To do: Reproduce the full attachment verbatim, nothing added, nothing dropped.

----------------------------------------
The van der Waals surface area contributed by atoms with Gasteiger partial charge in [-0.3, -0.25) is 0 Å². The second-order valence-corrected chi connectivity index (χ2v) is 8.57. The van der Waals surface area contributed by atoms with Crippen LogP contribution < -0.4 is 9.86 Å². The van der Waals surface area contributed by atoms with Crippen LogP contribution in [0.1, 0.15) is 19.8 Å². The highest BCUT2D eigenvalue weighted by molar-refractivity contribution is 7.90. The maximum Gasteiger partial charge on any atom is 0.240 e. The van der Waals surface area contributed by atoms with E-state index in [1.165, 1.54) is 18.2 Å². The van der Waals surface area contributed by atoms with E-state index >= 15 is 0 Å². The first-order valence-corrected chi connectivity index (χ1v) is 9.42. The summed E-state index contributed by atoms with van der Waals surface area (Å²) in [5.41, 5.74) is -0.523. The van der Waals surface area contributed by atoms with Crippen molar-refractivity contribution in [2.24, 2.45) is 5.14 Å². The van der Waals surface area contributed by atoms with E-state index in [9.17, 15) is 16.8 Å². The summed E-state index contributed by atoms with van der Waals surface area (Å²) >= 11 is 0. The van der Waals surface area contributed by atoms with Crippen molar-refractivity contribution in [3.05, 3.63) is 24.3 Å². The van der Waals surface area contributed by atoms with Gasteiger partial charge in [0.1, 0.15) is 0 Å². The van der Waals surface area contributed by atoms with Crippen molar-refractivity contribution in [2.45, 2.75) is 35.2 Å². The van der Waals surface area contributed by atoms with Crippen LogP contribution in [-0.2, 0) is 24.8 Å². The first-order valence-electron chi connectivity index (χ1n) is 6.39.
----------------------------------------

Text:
The van der Waals surface area contributed by atoms with Gasteiger partial charge in [-0.3, -0.25) is 0 Å². The second-order valence-corrected chi connectivity index (χ2v) is 8.57. The van der Waals surface area contributed by atoms with Crippen LogP contribution < -0.4 is 9.86 Å². The van der Waals surface area contributed by atoms with Crippen LogP contribution in [0.1, 0.15) is 19.8 Å². The highest BCUT2D eigenvalue weighted by molar-refractivity contribution is 7.90. The maximum Gasteiger partial charge on any atom is 0.240 e. The van der Waals surface area contributed by atoms with E-state index in [1.165, 1.54) is 18.2 Å². The van der Waals surface area contributed by atoms with E-state index >= 15 is 0 Å². The first-order valence-corrected chi connectivity index (χ1v) is 9.42. The summed E-state index contributed by atoms with van der Waals surface area (Å²) in [5.41, 5.74) is -0.523. The van der Waals surface area contributed by atoms with Crippen molar-refractivity contribution in [2.24, 2.45) is 5.14 Å². The van der Waals surface area contributed by atoms with E-state index in [9.17, 15) is 16.8 Å². The summed E-state index contributed by atoms with van der Waals surface area (Å²) >= 11 is 0. The van der Waals surface area contributed by atoms with Crippen molar-refractivity contribution in [3.05, 3.63) is 24.3 Å². The van der Waals surface area contributed by atoms with Gasteiger partial charge in [0.1, 0.15) is 0 Å². The van der Waals surface area contributed by atoms with Crippen molar-refractivity contribution in [2.45, 2.75) is 35.2 Å². The van der Waals surface area contributed by atoms with Crippen LogP contribution in [-0.2, 0) is 24.8 Å². The first-order valence-electron chi connectivity index (χ1n) is 6.39.